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Housing Trouble in Antelope Valley

Los Angeles County sheriff’s deputies approach an apartment in Lancaster. Officials in the Antelope Valley are conducting one of the most aggressive campaigns in the nation to stamp out unauthorized or illegal behavior in federally subsidized housing. (Michael Robinson Chavez/LAT)
Housing authority investigators and inspectors often team with law enforcement officials to conduct unannounced searches without warrants in the Antelope Valley. Section 8 recipients and their attorneys say civil rights are being violated. (Michael Robinson Chavez/LAT)
Authorities question a man outside a home in Lancaster as part of a federal housing crackdown initiated by local political leaders. Many homeowners in the Antelope Valley associate rising crime, gang violence and declining property values in the area with an influx of poor and mostly black Section 8 tenants from South Los Angeles. (Michael Robinson Chavez/LAT)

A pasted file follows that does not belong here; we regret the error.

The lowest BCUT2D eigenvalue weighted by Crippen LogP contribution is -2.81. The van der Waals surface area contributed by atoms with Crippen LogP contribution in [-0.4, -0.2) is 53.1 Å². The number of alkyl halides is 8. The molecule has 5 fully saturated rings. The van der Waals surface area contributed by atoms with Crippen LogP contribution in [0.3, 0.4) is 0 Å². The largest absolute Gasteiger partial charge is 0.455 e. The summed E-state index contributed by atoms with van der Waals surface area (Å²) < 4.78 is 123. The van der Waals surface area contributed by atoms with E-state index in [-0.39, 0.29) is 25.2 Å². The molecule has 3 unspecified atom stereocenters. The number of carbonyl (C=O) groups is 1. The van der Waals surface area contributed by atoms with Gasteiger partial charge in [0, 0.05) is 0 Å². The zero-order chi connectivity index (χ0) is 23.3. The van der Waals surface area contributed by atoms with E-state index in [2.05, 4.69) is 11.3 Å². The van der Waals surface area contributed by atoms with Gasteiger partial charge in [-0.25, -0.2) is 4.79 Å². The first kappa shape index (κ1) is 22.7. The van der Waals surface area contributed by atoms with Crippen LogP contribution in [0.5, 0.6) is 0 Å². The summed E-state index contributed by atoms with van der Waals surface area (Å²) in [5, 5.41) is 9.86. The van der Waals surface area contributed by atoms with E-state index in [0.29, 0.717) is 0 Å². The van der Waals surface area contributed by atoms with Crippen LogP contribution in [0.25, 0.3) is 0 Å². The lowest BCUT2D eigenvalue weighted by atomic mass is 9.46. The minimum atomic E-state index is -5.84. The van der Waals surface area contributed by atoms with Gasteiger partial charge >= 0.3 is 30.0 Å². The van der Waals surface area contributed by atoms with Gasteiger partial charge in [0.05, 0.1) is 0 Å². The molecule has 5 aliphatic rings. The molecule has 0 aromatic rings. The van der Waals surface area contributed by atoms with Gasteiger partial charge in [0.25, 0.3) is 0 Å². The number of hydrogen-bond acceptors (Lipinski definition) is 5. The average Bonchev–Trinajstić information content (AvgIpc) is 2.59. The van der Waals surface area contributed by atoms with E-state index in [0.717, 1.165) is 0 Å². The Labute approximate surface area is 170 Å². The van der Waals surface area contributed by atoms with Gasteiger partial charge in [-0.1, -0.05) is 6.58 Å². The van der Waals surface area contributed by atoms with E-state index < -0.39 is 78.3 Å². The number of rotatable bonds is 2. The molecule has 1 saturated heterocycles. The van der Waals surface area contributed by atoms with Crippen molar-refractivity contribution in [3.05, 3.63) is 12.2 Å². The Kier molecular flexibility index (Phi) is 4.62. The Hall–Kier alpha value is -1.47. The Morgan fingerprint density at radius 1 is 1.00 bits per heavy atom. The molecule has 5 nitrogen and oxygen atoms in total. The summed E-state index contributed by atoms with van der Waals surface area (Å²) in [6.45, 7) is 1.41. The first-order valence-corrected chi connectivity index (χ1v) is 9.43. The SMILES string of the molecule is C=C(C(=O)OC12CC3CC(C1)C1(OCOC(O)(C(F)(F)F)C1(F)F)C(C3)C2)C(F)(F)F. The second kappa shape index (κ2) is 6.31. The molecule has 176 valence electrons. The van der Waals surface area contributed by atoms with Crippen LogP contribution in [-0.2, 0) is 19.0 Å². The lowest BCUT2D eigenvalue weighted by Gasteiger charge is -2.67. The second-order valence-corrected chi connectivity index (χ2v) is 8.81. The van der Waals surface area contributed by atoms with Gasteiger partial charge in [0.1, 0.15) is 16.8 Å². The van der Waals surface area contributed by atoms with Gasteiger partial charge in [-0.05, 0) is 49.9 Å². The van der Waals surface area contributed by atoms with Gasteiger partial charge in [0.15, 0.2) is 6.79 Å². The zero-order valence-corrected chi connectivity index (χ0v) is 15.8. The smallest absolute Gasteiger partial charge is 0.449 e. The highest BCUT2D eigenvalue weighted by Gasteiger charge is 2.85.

Nicola Jackson and her children lost their housing subsidy after neighbors flooded a hotline with complaints. Officials alleged that her boyfriend was living with her without authorization, which she denies. Jackson said her neighbors’ real problem was that she was black and on Section 8. (Brian Vander Brug/LAT)
Deputies watch for anyone who might try to flee a Lancaster house where a search was to occur. (Michael Robinson Chavez/LAT)
Sylvia Franklin and her sons Christian Eldridge, 10, center, and Daniel Spencer, 5, say a prayer before dinner. She says they lost their Section 8 housing subsidy unfairly and are able to live at a home in Lancaster only through the generosity of her landlord. (Michael Robinson Chavez/LAT)
Sylvia Franklin works in the kitchen while her son Daniel does a flip near the family dog, Mini. To Franklin, the message from the community is clear: “They don’t want us here.” (Michael Robinson Chavez/LAT)
Lancaster Mayor Henry Hearns, a pastor and the first black elected official in the Antelope Valley, says homeowners’ anger is not based in racism. Instead, he says, it’s about renters’ failure to maintain their homes. (Michael Robinson Chavez/LAT)
“Our community is dying,” said R. Rex Parris, a local lawyer and civic leader who organized an anti-crime meeting this spring. “The reality is we’re going to have to suffer a certain amount of injustice to fix this.” (Michael Robinson Chavez/LAT)
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